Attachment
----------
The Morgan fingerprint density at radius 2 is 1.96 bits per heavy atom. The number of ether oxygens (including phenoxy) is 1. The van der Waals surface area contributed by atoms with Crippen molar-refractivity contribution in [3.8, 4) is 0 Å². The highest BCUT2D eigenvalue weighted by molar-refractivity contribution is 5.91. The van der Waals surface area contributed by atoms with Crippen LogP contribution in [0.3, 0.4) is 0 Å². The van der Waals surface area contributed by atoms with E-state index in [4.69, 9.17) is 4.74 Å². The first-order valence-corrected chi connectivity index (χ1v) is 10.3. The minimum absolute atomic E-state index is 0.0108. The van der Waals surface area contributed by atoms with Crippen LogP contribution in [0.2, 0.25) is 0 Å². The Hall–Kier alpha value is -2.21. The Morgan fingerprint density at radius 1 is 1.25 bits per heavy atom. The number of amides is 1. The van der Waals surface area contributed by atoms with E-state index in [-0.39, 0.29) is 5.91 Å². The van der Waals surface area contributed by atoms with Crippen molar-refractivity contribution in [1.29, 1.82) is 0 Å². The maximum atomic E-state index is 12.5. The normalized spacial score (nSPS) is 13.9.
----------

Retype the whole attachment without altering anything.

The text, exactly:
The Morgan fingerprint density at radius 2 is 1.96 bits per heavy atom. The number of ether oxygens (including phenoxy) is 1. The van der Waals surface area contributed by atoms with Crippen molar-refractivity contribution in [3.8, 4) is 0 Å². The highest BCUT2D eigenvalue weighted by molar-refractivity contribution is 5.91. The van der Waals surface area contributed by atoms with Crippen LogP contribution in [0.3, 0.4) is 0 Å². The van der Waals surface area contributed by atoms with E-state index in [4.69, 9.17) is 4.74 Å². The first-order valence-corrected chi connectivity index (χ1v) is 10.3. The minimum absolute atomic E-state index is 0.0108. The van der Waals surface area contributed by atoms with Crippen LogP contribution in [0.2, 0.25) is 0 Å². The Hall–Kier alpha value is -2.21. The Morgan fingerprint density at radius 1 is 1.25 bits per heavy atom. The number of amides is 1. The van der Waals surface area contributed by atoms with E-state index in [-0.39, 0.29) is 5.91 Å². The van der Waals surface area contributed by atoms with Crippen molar-refractivity contribution in [1.29, 1.82) is 0 Å². The maximum atomic E-state index is 12.5. The normalized spacial score (nSPS) is 13.9.